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Realizing the Importance of Economic Well-Being

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By Lowell L. Kalapa

A recent survey of households in Hawaii indicates a shift in what concerns families in our community today.
Surveyors found that concern about the well-being of the economy has elbowed out concerns about the education system as the number one concern of people in the 50th State. It seems that residents are beginning to make the connection between how the economy is doing to their own situation. This shift in concern should not come as any surprise. While the economists continue to tell us that according to the numbers the state’s economy is improving, many families and businesses seem to be saying otherwise.
Families tell of how they have less to spend because their hours at work have been cut and businesses tell of many shoppers but fewer buyers. Among the few industries where there is growth and full employment is the construction industry which had its share of subsidies from state government in the form of tax credits for residential renovation and construction as well as for hotel renovation and construction. Between the tax credits and the onslaught of dot-com millionaires who have snapped up pricey resort parcels on all the Neighbor Islands, the construction industry is the exception to the rule.
However, for the rest of the workers in the Hawaii marketplace, the outlook has been bleak as employers cut hours and in many cases utilize part-time help as a way to trim employee benefit costs. Perhaps the hardest hit is the visitor industry and those retailers who cater to the visitor market. Reducing or eliminating routes that don’t make money is often a first step of action for airlines struggling to stay in business.
What is ironic is that for nearly a decade the community focused its concerns on the quality of education in Hawaii. Even Hawaii’s business leaders made improving education its top priority. The business community spent hundreds of thousands of dollars to study the issue of education while seemingly ignoring the plight of the economy. So, as one observer opined, while Hawaii’s business community strove to train children well, they trained them so well that they went away to school and took jobs over there because there were no jobs to be had in the state for which those kids were trained.
Instead of paying attention to the economic well-being, holding state and local governments to the fire to improve the business climate in Hawaii, the community focused solely on education as the key to Hawaii’s future. Perhaps as another observer noted, Hawaii’s too much of a small town where no one wants to rock the boat. So businesses which are dependent on benevolent whims of governmental officials fear rocking the boat in raising questions about Hawaii’s business climate because it may jeopardize that zoning change or permit they need. As a result nothing changes and, in fact, it gets worse.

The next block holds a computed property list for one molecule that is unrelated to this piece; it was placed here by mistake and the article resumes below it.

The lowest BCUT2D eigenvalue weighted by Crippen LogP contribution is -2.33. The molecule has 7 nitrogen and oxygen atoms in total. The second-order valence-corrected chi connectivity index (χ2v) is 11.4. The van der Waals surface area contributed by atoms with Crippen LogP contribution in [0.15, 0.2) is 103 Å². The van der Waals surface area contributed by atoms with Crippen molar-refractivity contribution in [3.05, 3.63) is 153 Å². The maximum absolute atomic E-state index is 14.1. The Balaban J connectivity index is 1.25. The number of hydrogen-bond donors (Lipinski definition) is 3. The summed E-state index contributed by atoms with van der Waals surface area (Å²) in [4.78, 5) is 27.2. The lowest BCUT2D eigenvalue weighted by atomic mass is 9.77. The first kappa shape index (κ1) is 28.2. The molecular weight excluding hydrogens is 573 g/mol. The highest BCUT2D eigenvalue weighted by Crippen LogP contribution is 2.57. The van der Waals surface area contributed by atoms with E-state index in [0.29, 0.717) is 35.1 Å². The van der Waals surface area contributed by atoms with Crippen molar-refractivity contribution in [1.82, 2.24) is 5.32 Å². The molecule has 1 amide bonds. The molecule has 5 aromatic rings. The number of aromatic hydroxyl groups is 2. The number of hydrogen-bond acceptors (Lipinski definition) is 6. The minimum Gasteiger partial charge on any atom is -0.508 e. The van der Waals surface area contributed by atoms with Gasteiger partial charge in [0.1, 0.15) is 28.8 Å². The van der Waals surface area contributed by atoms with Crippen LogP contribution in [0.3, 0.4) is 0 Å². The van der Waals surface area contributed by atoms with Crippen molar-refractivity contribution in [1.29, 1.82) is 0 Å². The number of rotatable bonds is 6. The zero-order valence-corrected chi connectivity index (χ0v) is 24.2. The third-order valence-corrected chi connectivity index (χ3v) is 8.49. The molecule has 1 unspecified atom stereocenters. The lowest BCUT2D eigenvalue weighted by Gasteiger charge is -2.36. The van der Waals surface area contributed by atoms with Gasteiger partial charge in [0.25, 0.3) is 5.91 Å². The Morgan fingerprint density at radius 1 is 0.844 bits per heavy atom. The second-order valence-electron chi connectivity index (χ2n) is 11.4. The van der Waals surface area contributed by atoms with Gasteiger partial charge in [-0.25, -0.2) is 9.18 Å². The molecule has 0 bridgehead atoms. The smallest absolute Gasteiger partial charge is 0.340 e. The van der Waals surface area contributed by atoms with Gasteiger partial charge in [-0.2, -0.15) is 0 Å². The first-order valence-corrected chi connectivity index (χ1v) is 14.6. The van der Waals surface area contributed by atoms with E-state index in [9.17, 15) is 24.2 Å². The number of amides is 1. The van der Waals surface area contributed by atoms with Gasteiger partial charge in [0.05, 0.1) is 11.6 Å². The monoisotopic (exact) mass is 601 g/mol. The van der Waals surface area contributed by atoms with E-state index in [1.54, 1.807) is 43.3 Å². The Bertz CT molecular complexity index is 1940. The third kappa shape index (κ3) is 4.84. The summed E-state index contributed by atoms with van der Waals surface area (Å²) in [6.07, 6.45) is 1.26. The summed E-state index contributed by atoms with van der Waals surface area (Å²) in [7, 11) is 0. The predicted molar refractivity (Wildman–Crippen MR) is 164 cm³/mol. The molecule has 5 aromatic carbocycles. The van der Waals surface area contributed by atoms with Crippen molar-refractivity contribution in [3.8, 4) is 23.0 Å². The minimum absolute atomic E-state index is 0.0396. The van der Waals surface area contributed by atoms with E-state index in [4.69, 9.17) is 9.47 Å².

Well, now there is no question, the people of Hawaii, the voters, have named the economy as their number one concern. They want something done about improving the outlook for the economy and prospects for economic vibrancy, more jobs and greater hopes for the future.
And hopefully, lawmakers and administration officials will put their noses to the grindstone to figure out what needs to be done, for the impact of a poor economy does not stop at the fact that people are out of work. A poor economy is one of the underlying reasons for the growth in social problems and the problem that elected officials now want to be seen as addressing is the ice problem.
Let’s face it, if there were jobs to be had that paid enough to make a decent living in Hawaii, that gave hope that families would be able to survive, would there be as many trying to escape the hopelessness of having no job, no income, no place to sleep? Not having a job, not being able to support your family or for that matter having to work two or three jobs all contribute to tensions in the family. The result can be domestic violence, child abuse and neglect or truancy when parents cannot be home to be with their children.
When the only escape from the reality of this world is being lulled into a drug induced fantasy, the problem only compounds. While an improvement in the economy is certainly not the panacea to all of our community’s problems, one has to stop and consider the impact a poor economy has on the social problems the community faces. Just as much as educators tell us that a child cannot learn on a stomach that continues to growl, we should recognize that until there is a chicken in every pot, the social problems will continue to grow.

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